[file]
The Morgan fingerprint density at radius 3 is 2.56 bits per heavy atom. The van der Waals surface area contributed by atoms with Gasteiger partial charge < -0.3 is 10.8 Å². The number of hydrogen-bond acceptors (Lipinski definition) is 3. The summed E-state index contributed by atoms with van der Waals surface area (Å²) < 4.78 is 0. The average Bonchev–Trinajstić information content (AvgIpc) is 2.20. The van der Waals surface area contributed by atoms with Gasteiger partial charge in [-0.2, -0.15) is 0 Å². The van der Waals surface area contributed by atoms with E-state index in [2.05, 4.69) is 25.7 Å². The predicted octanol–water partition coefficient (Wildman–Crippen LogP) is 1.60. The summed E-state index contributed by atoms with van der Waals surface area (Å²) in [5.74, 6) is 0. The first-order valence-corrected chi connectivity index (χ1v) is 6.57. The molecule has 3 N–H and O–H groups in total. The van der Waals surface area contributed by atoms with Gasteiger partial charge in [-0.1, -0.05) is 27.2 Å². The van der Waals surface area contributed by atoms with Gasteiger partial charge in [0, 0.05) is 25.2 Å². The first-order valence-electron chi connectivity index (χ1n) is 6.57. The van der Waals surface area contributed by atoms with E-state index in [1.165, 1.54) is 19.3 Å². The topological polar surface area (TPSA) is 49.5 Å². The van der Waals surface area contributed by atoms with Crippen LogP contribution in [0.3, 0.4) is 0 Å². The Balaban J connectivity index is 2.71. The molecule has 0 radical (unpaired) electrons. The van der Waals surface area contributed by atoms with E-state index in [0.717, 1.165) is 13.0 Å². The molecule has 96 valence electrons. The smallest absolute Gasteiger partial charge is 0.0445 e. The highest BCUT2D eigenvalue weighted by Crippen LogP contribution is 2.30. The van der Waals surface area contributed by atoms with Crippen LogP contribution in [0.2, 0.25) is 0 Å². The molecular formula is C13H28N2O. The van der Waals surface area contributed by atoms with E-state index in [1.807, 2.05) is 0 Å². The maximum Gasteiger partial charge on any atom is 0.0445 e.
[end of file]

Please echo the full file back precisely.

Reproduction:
The Morgan fingerprint density at radius 3 is 2.56 bits per heavy atom. The van der Waals surface area contributed by atoms with Gasteiger partial charge < -0.3 is 10.8 Å². The number of hydrogen-bond acceptors (Lipinski definition) is 3. The summed E-state index contributed by atoms with van der Waals surface area (Å²) < 4.78 is 0. The average Bonchev–Trinajstić information content (AvgIpc) is 2.20. The van der Waals surface area contributed by atoms with Gasteiger partial charge in [-0.2, -0.15) is 0 Å². The van der Waals surface area contributed by atoms with E-state index in [2.05, 4.69) is 25.7 Å². The predicted octanol–water partition coefficient (Wildman–Crippen LogP) is 1.60. The summed E-state index contributed by atoms with van der Waals surface area (Å²) in [5.74, 6) is 0. The first-order valence-corrected chi connectivity index (χ1v) is 6.57. The molecule has 3 N–H and O–H groups in total. The van der Waals surface area contributed by atoms with Gasteiger partial charge in [-0.1, -0.05) is 27.2 Å². The van der Waals surface area contributed by atoms with Gasteiger partial charge in [0, 0.05) is 25.2 Å². The first-order valence-electron chi connectivity index (χ1n) is 6.57. The van der Waals surface area contributed by atoms with E-state index in [1.165, 1.54) is 19.3 Å². The topological polar surface area (TPSA) is 49.5 Å². The van der Waals surface area contributed by atoms with Crippen LogP contribution in [0.3, 0.4) is 0 Å². The Balaban J connectivity index is 2.71. The molecule has 0 radical (unpaired) electrons. The van der Waals surface area contributed by atoms with E-state index in [0.717, 1.165) is 13.0 Å². The molecule has 96 valence electrons. The smallest absolute Gasteiger partial charge is 0.0445 e. The highest BCUT2D eigenvalue weighted by Crippen LogP contribution is 2.30. The van der Waals surface area contributed by atoms with Crippen LogP contribution in [0.2, 0.25) is 0 Å². The molecular formula is C13H28N2O. The van der Waals surface area contributed by atoms with E-state index in [1.807, 2.05) is 0 Å². The maximum Gasteiger partial charge on any atom is 0.0445 e.